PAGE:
The accessibility of lesions varies according to the level of experience of the surgical team. In the most experienced teams, the percentage of patients with segmental branch involvement (San Diego group 3) increases over time, although this is not detrimental to outcomes.26–28 Advances in surgical techniques now enable surgeons to dissect and extract material at both the segmental and subsegmental level.

Although the exact PVR or right ventricular dysfunction level that would rule out surgery is unknown, surgical risk and prognosis in the long-term worsen with higher PVR (above 1000dynasscm−5).29,30 Although the risk of surgery is increased in these patients, they can still benefit from the intervention.29 We did not rule out surgery in any patient on the basis of high PVR or severe ventricular dysfunction. In this study, PVR greater than 1000dynasscm−5 was a risk factor for in-hospital mortality in the univariate analysis, but not in the multivariate analysis, even though it is a major risk factor for perfusion injury.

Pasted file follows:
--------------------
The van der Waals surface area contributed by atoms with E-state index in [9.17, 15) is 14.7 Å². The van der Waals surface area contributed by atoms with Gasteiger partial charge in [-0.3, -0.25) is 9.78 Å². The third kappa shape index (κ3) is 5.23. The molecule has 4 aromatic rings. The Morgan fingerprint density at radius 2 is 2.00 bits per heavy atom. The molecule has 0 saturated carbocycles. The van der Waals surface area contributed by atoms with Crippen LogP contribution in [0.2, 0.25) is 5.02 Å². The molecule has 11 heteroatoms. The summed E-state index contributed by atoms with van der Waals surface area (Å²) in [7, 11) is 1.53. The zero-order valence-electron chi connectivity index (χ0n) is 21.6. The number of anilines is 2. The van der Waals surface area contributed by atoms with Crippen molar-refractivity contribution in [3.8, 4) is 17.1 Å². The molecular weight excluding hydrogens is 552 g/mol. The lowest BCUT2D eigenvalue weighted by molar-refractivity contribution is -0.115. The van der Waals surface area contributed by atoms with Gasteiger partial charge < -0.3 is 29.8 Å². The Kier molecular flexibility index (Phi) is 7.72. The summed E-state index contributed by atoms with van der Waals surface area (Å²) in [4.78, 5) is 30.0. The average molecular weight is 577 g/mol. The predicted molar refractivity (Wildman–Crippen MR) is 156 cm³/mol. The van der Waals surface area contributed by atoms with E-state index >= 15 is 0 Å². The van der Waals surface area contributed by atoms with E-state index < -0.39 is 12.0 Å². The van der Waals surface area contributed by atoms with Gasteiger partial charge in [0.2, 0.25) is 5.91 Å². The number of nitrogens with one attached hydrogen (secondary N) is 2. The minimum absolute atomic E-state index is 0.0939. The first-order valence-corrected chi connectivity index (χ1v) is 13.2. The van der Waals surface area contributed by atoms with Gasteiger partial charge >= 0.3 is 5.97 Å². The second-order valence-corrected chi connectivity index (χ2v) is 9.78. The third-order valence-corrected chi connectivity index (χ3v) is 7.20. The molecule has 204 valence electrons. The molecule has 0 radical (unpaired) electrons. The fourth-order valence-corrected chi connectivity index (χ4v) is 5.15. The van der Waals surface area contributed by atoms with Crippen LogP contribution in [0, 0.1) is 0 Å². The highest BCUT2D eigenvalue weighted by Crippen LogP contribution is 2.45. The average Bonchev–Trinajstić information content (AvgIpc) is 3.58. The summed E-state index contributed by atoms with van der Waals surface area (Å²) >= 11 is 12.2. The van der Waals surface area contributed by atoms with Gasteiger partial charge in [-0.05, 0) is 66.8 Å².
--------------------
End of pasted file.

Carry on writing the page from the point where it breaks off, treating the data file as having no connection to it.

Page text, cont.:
The standard surgical approach to PTE is based on the protocol created by the San Diego group,4 namely, endarterectomy in circulatory arrest with deep hypothermia. This technique has proved both safe and effective. In their most recent series,27 with more than 2700 cases, the group reported a mortality rate of 2.2% in the last 500 patients operated. Although a number of studies have described PTE without circulatory arrest, or at least, with continuous cerebral perfusion,31–34 these techniques did not improve outcomes or diminish neurological complications. All studies in this field have mentioned the difficulty involved in reaching distal branches in the absence of circulatory arrest. In our series, only 1 transient neurological complication occurred, and this was not solely due to circulatory arrest.